Black-and-white proof: Single genes control color, stripes in butterfly wings
By Krishna Ramanujan
Two papers prove for the first time how single master genes – one for colors and iridescence and the other for stripe patterns – control these complex traits in butterfly wings, according to research by a team that includes Cornell scientists.
One paper offers the first direct proof that the optix gene controls color and iridescence; when researchers used CRISPR-Cas9 gene editing technology to “break” the gene, those butterflies had black-and-white wings.
The other paper similarly proved that when the WntA gene was cut out with CRISPR-Cas9, stripe patterns disappeared. Both papers were published Sept. 20 in the journal Proceedings of the National Academy of Sciences.
The findings are striking because they describe how single genes can have such massive effects. The discovery runs counter to the idea that control of something as complex as butterfly color patterns would require dozens to hundreds of genes.
The papers come on the heels of another by the same group published in June 2016 in Nature Communications that proved that a gene called spalt controlled wing eyespot patterns.
“It looks like, between these two papers and the one we published last year, we basically have the fundamental toolkit of genes that controls most color patterns in butterfly wings,” said Robert Reed, associate professor of ecology and evolutionary biology and a co-author of all three papers. Linlin Zhang, a postdoctoral researcher, is the first author of the optix paper, and graduate student Anyi Mazo-Vargas is first author of the WntA paper; both are members of Reed’s lab.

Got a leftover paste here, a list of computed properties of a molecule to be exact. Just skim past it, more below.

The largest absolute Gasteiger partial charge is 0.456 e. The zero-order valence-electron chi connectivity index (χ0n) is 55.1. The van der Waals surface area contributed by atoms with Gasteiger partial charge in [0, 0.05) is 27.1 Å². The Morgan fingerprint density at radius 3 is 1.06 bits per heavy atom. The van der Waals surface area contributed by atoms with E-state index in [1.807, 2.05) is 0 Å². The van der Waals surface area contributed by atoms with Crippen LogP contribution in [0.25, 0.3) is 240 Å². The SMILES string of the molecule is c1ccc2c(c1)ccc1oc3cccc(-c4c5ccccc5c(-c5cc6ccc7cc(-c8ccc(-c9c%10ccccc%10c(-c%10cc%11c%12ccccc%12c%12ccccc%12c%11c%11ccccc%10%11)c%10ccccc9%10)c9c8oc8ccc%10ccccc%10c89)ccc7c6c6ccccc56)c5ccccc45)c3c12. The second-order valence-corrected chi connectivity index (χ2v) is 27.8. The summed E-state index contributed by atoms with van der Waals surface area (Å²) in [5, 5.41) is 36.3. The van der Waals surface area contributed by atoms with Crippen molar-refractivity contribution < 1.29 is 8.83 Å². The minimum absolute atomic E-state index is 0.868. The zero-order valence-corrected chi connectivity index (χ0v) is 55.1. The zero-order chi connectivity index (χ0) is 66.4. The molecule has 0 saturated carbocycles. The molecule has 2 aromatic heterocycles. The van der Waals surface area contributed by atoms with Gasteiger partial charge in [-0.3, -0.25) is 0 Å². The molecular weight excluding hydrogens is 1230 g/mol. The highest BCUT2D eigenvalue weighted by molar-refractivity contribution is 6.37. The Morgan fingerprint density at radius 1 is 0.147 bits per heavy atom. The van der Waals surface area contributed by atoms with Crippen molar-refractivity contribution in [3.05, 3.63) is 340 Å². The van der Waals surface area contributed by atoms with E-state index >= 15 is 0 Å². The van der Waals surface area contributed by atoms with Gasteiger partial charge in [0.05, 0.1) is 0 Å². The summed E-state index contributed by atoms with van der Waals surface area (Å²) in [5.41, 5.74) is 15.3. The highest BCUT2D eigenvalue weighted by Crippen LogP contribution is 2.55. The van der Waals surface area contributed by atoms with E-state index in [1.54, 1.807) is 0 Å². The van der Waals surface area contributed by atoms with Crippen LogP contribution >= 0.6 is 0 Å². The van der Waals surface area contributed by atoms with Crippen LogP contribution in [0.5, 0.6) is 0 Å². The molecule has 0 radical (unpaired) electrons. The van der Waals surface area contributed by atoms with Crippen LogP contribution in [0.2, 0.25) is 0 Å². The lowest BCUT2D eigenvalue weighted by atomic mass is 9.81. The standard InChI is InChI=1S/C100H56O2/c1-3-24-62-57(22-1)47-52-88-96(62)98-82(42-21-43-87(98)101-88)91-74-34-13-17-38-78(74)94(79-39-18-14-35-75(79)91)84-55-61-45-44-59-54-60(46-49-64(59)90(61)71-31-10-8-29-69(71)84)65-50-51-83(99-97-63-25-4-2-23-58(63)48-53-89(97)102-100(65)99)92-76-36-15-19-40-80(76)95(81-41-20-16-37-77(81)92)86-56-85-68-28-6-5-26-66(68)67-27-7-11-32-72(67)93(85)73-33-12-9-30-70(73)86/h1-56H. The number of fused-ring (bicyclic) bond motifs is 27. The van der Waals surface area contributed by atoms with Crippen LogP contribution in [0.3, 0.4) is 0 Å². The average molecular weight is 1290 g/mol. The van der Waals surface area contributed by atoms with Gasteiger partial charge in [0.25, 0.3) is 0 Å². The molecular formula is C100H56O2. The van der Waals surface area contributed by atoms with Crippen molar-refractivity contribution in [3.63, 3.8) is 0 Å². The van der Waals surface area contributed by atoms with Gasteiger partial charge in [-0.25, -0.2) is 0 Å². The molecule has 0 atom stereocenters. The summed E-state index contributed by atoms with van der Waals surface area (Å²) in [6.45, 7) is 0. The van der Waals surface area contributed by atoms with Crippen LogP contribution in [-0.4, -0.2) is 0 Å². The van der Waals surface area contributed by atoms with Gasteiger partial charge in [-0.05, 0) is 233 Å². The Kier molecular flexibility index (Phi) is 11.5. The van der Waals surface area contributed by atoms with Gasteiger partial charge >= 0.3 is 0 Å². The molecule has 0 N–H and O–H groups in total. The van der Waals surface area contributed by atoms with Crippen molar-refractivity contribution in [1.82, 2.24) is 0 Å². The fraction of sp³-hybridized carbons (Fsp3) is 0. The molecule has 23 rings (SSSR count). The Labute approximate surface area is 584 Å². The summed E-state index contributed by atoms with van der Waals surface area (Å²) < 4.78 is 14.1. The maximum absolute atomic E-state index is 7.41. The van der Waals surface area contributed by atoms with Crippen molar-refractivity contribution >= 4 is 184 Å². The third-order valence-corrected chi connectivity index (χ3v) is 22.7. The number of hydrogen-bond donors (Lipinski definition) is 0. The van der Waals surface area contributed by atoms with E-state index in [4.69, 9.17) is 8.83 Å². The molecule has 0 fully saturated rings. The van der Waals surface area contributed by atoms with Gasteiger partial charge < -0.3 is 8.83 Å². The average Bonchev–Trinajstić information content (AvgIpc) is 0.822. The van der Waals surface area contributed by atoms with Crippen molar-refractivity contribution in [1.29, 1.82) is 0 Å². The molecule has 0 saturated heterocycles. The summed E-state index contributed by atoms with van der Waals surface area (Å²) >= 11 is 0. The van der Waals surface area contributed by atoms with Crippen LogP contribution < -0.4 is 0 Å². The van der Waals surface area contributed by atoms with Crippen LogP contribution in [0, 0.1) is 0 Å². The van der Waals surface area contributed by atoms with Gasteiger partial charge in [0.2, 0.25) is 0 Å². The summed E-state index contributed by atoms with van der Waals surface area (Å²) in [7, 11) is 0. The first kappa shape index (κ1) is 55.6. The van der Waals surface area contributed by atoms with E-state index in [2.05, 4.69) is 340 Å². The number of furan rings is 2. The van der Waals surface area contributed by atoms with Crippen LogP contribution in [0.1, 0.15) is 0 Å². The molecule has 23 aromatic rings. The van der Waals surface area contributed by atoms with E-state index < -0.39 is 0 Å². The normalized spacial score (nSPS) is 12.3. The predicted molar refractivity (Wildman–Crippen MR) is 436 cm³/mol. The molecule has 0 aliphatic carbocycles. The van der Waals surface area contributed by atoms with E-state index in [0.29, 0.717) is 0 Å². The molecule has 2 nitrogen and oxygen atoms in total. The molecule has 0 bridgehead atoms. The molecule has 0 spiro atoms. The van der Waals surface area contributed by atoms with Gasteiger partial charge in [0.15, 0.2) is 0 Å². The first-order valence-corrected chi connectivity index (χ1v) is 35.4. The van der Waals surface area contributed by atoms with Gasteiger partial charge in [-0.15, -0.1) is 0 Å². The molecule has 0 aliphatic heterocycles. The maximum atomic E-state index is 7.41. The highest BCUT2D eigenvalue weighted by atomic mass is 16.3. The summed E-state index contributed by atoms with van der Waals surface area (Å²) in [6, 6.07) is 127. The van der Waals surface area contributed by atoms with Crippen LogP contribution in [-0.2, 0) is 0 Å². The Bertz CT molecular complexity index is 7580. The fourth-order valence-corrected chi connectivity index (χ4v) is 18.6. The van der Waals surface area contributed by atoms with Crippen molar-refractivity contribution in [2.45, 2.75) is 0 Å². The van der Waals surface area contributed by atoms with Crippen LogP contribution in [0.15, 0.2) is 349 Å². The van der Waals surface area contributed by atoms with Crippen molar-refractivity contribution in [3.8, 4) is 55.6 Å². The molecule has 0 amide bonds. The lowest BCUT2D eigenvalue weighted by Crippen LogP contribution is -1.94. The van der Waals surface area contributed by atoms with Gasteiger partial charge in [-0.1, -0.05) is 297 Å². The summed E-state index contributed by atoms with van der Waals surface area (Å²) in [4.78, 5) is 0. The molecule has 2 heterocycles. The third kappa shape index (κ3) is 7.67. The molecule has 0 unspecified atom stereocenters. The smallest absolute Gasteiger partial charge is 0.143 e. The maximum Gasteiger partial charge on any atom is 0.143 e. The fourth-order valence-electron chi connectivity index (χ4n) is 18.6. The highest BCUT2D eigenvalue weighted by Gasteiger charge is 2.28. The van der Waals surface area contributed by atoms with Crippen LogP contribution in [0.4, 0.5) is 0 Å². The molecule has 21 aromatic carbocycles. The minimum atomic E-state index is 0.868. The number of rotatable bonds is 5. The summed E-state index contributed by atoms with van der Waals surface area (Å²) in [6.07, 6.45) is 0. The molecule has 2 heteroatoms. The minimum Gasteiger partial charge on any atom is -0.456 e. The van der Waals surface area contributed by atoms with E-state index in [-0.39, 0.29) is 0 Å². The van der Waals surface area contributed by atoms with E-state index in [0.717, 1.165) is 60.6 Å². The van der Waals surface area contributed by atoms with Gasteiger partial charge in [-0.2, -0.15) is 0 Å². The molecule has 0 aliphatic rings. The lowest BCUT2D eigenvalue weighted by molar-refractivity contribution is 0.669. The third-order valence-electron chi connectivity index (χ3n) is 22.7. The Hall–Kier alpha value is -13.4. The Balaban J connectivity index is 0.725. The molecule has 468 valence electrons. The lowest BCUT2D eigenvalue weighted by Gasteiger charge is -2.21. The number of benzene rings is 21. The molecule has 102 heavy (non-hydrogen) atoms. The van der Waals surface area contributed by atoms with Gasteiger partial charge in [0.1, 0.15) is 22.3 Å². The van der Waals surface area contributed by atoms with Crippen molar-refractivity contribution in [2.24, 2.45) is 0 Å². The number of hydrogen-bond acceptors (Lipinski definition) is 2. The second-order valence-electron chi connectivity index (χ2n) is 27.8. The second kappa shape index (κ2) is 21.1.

The findings have larger implications for genes involved in evolution. It appears that a few master genes – single genes with large effects such as optix and WntA – play an unusually central role in repeatedly driving evolution in different species, Reed said.
Since there are a finite number of genes, they are often recycled throughout evolutionary time, with the same gene having different functions over time and across species. For example, the optix gene also exists in fruit flies, but there it is involved in eye development, as opposed to wing color.
“If you mutate optix in a fruit fly, then you’d essentially have no eye,” Reed said. And other studies show that a single gene controls coat color in different species of mammals and that gene is repeatedly implicated in evolution of that trait even though other genes might have a similar effect.
Similarly, while there are many other genes that separately influence color in butterfly wings, when evolution and natural selection occur, they are typically driven by mutations in optix, Reed said. “It seems like a small number of genes disproportionately drive evolution over and over again.”
While optix controls color pigments, the researchers were surprised to find it also controls iridescence, a completely different mechanism where light is reflected in a particular manner off of microscopic features of the butterfly wing scale cells.
The optix paper was funded by the National Science Foundation (NSF). The WntA paper was funded by the NSF, the National Institutes of Health, the Leverhulme Trust, the Pew Charitable Trust and the Smithsonian Institution.